Holding Antisemites Accountable.

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Opinion: SDSU’s Response to Poster Incident Shows Jews Face a Double Standard on Campus

On Nov. 9, StopAntisemitism.org posted a video of two women on the San Diego State University campus ripping down posters of kidnapped Israeli children. The woman closest to the camera has no shame at all about what she is doing. When she notices she is being recorded, she tilts her head, grins, flashes a peace sign, walks over to the poster, and tears it off the wall.

Her companion is more camera shy. She turns her back the moment she realizes someone is recording her, but at the nine second mark, you can see her ripping another poster down. A third person accompanies them, but does not, it seems, participate. Once they are done, all three saunter away.

This event was hardly unprecedented. After Hamas went on their killing spree on Oct. 7, they returned to Gaza with over two hundred hostages, including children and the elderly. Shortly afterward, posters went up across the world memorializing these victims, and shortly after that, Hamas sympathizers across the world started ripping them down.

Tearing down posters of kidnapped children is a despicable act, and you have to wonder how someone could have so little empathy that they would commit such a hateful deed.  If the purpose of education is “to impart an appreciation and broad understanding of the human experience,” to build bridges and eliminate bias, then SDSU has clearly failed with these people.

In addition, tearing down these posters is a deeply antisemitic act that denies Jewish children their humanity; the act says that kidnapped Israelis do not matter, that as Jews, they are not worthy of sympathy. It’s not a protest against Israel’s war against Hamas because the people whose faces appear on the posters are not soldiers.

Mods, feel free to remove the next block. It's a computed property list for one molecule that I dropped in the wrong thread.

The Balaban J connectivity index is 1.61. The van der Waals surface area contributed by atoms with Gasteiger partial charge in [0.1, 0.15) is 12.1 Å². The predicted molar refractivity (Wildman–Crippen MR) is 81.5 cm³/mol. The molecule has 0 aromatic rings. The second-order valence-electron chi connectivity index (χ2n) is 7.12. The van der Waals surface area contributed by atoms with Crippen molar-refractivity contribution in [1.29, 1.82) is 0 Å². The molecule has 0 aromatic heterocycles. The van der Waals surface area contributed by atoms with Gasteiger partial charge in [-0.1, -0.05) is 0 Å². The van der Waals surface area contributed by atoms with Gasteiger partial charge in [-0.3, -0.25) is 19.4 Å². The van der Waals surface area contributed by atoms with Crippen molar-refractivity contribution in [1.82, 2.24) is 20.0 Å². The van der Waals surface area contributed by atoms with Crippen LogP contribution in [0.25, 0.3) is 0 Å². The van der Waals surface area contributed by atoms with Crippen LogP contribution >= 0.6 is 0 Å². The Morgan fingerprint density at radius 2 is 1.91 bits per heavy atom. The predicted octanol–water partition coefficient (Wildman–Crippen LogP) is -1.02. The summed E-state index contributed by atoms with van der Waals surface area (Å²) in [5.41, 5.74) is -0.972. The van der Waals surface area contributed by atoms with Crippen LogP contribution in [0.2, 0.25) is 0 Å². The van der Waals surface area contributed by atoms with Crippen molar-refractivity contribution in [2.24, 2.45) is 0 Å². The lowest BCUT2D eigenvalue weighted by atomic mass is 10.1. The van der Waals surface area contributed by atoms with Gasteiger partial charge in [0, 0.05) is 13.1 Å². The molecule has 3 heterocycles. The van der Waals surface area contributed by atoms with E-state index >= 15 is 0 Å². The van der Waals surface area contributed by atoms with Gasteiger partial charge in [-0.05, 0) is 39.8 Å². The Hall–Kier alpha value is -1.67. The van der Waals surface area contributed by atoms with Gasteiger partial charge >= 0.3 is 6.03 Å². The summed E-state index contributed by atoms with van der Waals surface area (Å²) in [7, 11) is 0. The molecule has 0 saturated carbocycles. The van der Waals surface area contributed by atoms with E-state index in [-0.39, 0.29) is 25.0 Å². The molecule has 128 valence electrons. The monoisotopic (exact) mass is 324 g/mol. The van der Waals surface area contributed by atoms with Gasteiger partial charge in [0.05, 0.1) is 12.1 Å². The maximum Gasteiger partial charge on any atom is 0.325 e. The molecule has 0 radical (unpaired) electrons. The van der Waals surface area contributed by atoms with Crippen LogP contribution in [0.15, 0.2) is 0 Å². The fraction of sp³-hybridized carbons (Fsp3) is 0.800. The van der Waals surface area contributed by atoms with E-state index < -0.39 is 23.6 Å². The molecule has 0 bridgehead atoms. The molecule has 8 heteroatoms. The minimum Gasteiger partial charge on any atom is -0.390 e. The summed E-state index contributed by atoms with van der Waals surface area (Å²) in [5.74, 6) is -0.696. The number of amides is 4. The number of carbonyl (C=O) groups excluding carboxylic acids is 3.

The posters are not intended to be political. You cannot even find the Israel flag or Star of David or a menorah. Their intent is to draw attention to the tragic reality of families held hostage. All you can see in these posters are the faces of kidnapped children, their families, their names, and their story.

The response, however, to these posters tells a very different story.  As Nitzan Mintz, one of the artists who created the posters says, “By accident this campaign did more than bring an awareness of the kidnapped people. It brought awareness of how hated we are as a community.”

SDSU’s administration tweeted that they are “aware of a video circulating on social media capturing an individual removing posters on campus. The reported actions do not align with the university’s principles and may violate CSU anti-discrimination policies.”

This is a remarkably bland description of what happened, and note that “removing the posters” may violate CSU policies, not that it does violate them.

Compare this response to how the administration dealt with another incident. After a racist video targeting SDSU’s Black community appeared on Snapchat, the university tweeted: “This is completely unacceptable and not reflective of SDSU, our campus culture or the values we uphold.”

This is a perfect example of the double standard when it comes to Jews on college campuses. Rhetoric and actions that would be unambiguously condemned if applied to one or another group are excused when it comes to Jews.